- “The Liberal Mind: Two Communications and a Reply”: a trio of articles by Chase, Trilling, and Barrett in Partisan Review XVI:6 (June 1949) 649-665. Responding to Barrett, Chase and Trilling offered their assessments of the significance of “the Enlightenment” and Barrett, focusing chiefly on Trilling, offered his own characterization of the “Counter-Enlightenment.” He concluded by arguing that “while we must recognize that our tradition is formed of both these currents, and while also we must continuously enlighten the Enlightenment by its counter-movement, I think that it is to the Enlightenment we must, in the end, give primacy.” In his final paragraph he offered a sort of olive branch to Trilling, suggesting that he saw himself as having “passed from disputant to collaborator with Mr. Trilling.” And, with that, the discussion closed (though a somewhat peevish exchanges of letters continued between Barrett, Chase, and Trilling for the next month or so).
What we have here are a series of exchanges that began as yet another exercise in trying to clarify the nature of “liberalism” at the dawn of the Cold War, carried out by participants with contesting interpretations of what the concept implied. That it rather quickly turned into something different can be attributed to Barrett’s intervention, which — as the exchanges of letters between Chase and Trilling indicates — annoyed Chase greatly and drove an initially reluctant Trilling to enter the discussion.
William Barrett, Friend of the Enlightenment?
The contributions to the discussion that are of greatest interest importance for understanding the role of “the Enlightenment” and the “counter-Enlightenment” in this affair are, unfortunately, also the ones that are hardest to explain: the two contributions from William Barrett. As was the habit of other editors of Partisan Review, Barrett went on to write a memoir of his adventures among the “New York Intellectuals,” but it says nothing about this affair and its chapter on Trilling offers little that has not been said elsewhere (much time is devoted to the poet Delmore Schwartz, with who Barrett was friends).3 Nor is there much to be gleaned from his published work from this period. His January 1949 article in the Kenyon Review on recent trends in American literary criticism avoids a discussion of either Chase or Trilling.4 Barrett had also been the author of the journal’s 1946 editorial “The ‘Liberal’ Fifth Column,” which, in effect, charged those associated with the liberal publications PM, The Nation, and The Republic with plotting treason, but the position he staked out in the 1949 exchanges was considerably less incendiary and, indeed, is not entirely easy to reconcile with the stance he had taken three years earlier.5 Unfortunately, Barrett’s papers remain in private hands, so all that is available to researchers are the few bits of correspondence of his that Chase and Trilling saved — that both of them seemed to have been quite annoyed by Barrett (indeed, at times, their comments border on open contempt for him) does not make matters any easier to sort out.6
So, we are left with these two articles, where Barrett appears — in contrast to the works that would later secure his reputation7 — as a friend of the Enlightenment. Admittedly, he presents himself a somewhat skeptical friend — but I am inclined to think that there may not be, and ought not be, any other kind.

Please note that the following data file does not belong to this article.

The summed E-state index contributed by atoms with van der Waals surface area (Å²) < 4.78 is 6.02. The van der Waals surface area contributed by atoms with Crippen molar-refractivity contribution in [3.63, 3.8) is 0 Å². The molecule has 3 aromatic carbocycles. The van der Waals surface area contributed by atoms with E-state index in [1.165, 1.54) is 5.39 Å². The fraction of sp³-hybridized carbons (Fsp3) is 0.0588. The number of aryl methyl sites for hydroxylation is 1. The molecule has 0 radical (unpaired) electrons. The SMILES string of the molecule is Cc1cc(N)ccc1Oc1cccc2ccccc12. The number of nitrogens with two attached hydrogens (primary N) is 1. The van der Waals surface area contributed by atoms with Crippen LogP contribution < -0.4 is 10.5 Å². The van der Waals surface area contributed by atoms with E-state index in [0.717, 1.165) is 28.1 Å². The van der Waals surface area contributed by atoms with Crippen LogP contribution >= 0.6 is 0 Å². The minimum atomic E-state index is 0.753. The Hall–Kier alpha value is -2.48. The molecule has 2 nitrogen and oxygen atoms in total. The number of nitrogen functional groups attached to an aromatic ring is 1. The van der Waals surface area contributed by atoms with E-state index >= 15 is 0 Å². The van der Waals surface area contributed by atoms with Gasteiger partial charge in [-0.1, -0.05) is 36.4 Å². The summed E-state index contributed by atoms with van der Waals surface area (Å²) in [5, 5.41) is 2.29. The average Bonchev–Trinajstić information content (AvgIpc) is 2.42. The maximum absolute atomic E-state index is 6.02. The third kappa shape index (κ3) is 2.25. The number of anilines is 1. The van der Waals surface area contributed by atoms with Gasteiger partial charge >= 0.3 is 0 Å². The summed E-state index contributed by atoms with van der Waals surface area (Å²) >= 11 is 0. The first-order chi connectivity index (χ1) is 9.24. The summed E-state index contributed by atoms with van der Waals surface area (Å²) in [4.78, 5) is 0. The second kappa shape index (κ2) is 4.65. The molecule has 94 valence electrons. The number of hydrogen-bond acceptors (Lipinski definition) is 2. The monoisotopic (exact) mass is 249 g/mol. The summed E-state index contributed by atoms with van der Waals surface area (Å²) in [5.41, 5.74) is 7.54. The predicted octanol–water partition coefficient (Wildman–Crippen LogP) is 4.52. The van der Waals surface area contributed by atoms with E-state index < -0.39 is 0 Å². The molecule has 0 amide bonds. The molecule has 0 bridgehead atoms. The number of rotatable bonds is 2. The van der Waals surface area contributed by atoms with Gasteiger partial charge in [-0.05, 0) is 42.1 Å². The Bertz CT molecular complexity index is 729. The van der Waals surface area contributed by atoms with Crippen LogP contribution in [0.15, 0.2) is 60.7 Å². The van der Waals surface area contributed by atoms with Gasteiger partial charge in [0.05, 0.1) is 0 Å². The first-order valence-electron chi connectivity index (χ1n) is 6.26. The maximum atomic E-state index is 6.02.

His initial contribution began as follows:
The twentieth century is the failure of the nineteenth. Hence follow many things through which we are now living, including a rather strange religious revival, or the effort at one, as well as a great variety of attacks upon what used to be called the liberal ideology. No doubt, liberalism, being part of the common failure, must come in for its share of the recriminations now hurled so earnestly at our parent century. But, amid the general muddle, there may be some point in observing that liberalism originated with the Enlightenment, that the Enlightenment was not the enthusiasm of a few people thinking by fits and starts but the conscious summation of the secular mind of Europe since the Renaissance, and that our present intellectual reassessment (if we are to have any) ought to start there. Since reaction is being worn this decade, the time may be here for our own reactionary banner with the slogan: Back to the Enlightenment!
It might be worth pausing, for a moment, to reflect on Barrett’s fleeting reference to the “rather strange religious revival” that he saw as part of the general assault on “the liberal ideology.”
We saw something similar in Charles Morris’ 1941 contribution to the Conference on Science, Philosophy and Religion, which — as discussed last time — portrayed empiricists as confronted by a “counter-Enlightenment and counter-Reformation which threatens to spread over mankind” and went on to argue that the best way to respond to this threat was to craft a new, universal religion that, free from the confines of particular dogmas, would supply the set of “motivational” signifiers that embattled democracies desperately needed. The idea that friends of liberal democracy might best support their cause by taking religion seriously was not, of course, unique to Morris or to the Conference on Science, Philosophy, and Religion. It was central to much liberal thought in the 1940s. And, perhaps most important for our immediate interest, the same concerns play an important role in Trilling’s work.
Forcing the Question: Trilling and Eliot